As the 2015 FIFA corruption scandal continues to unfold, the FIFA Women’s World Cup started yesterday in Canada and will continue through July 5. This year, 24 teams will compete, up from the previous 19-nation competition.
From the AP, this list of terms will get you started with your soccer coverage:
A kick awarded to a team if its player is fouled by an opponent anywhere on the field except for the two penalty areas near the goals. The kick can either be direct (able to shoot straight into the net) or indirect (cannot shoot into the net).
“What is offside?” is often the test question to identify true soccer fans. Offside occurs when a player is nearer to his opponent’s goal line than the second-to-last opponent when a ball is passed to him by a teammate. It does not apply if the player is in his half of the field. A free kick is awarded to the opposing team at the place where the offside happened.
A refereeing decision awarded if a player from the defensive team fouls a player from the attacking team inside the penalty area. The attacking team chooses a player to have a free shot at goal from the penalty spot, 12 yards from the goal line.
When a player restarts play by throwing the ball back onto the pitch from its perimeter. The player must keep both feet on the ground and have both hands behind his head as he throws the ball.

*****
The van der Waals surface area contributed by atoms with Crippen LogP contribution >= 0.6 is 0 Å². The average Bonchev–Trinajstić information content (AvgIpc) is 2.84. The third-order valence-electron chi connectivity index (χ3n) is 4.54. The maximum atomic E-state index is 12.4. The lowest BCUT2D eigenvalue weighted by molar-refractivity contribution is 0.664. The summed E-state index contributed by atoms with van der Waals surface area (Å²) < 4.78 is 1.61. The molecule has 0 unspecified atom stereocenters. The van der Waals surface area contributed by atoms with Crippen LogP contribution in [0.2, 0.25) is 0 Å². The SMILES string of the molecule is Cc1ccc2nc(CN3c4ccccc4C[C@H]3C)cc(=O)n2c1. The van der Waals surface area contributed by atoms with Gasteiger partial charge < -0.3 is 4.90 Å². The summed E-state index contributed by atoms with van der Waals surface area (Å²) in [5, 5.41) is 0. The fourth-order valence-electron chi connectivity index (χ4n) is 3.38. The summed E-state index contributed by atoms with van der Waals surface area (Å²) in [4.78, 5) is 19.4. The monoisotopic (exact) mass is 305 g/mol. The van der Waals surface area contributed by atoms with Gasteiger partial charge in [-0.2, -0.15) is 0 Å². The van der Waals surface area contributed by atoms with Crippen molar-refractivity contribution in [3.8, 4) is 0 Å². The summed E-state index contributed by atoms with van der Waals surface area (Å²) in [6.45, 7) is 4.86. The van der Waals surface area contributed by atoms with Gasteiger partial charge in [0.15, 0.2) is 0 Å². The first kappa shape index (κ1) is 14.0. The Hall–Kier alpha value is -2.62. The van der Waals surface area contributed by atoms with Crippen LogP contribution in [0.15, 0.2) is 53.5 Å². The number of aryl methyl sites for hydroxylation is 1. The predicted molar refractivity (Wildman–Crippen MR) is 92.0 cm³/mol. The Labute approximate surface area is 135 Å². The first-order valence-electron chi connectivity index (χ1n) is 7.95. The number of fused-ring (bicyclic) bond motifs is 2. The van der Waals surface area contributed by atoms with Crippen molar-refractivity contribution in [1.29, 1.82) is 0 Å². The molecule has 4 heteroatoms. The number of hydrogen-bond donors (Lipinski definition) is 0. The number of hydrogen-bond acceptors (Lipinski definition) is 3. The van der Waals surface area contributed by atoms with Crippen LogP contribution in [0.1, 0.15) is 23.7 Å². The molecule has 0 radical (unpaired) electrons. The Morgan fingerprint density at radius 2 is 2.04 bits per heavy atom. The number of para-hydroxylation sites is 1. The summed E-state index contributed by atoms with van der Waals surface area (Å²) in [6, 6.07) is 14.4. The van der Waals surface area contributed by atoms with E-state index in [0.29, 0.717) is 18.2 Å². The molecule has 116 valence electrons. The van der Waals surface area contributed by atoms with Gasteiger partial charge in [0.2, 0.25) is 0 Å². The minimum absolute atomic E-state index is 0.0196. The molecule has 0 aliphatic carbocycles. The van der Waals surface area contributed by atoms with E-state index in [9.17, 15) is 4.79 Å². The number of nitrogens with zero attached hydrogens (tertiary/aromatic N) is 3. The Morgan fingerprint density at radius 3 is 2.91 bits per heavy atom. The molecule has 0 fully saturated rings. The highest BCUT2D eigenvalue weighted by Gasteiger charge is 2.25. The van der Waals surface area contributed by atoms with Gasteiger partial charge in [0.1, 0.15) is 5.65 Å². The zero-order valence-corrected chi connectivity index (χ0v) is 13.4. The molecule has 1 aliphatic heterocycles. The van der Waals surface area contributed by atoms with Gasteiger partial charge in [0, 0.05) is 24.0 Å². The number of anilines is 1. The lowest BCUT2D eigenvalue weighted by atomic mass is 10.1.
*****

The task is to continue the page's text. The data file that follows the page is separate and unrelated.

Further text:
A kick taken from the corner of the field by an attacking player. Awarded when the ball has passed over the goal line after last touching a defensive player. The shot is taken from the corner nearest to where the ball went out.
Issued to a player who commits a serious foul or who has been issued with two yellow cards in the same game. The player must leave the field and cannot be replaced.
A foul awarded when a player deliberately touches the ball with his hand or any part of his arm.
A formal term for when a player dives to the ground or attempts to deceive the referee into awarding a penalty. This offense can result in a yellow card.
A pass that a player makes back toward his own goal, to the goalkeeper on his team. The goalkeeper is unable to pick up the ball if the pass comes from the player’s foot.
When a player passes the ball to a teammate, who then returns it to the same player with his first touch. A move usually done on the run, making it hard to defend against.
A line of defensive players that protects the team’s goalkeeper at a free kick.
The U.S. team faces off against Australia tonight at 7:30 p.m. EST.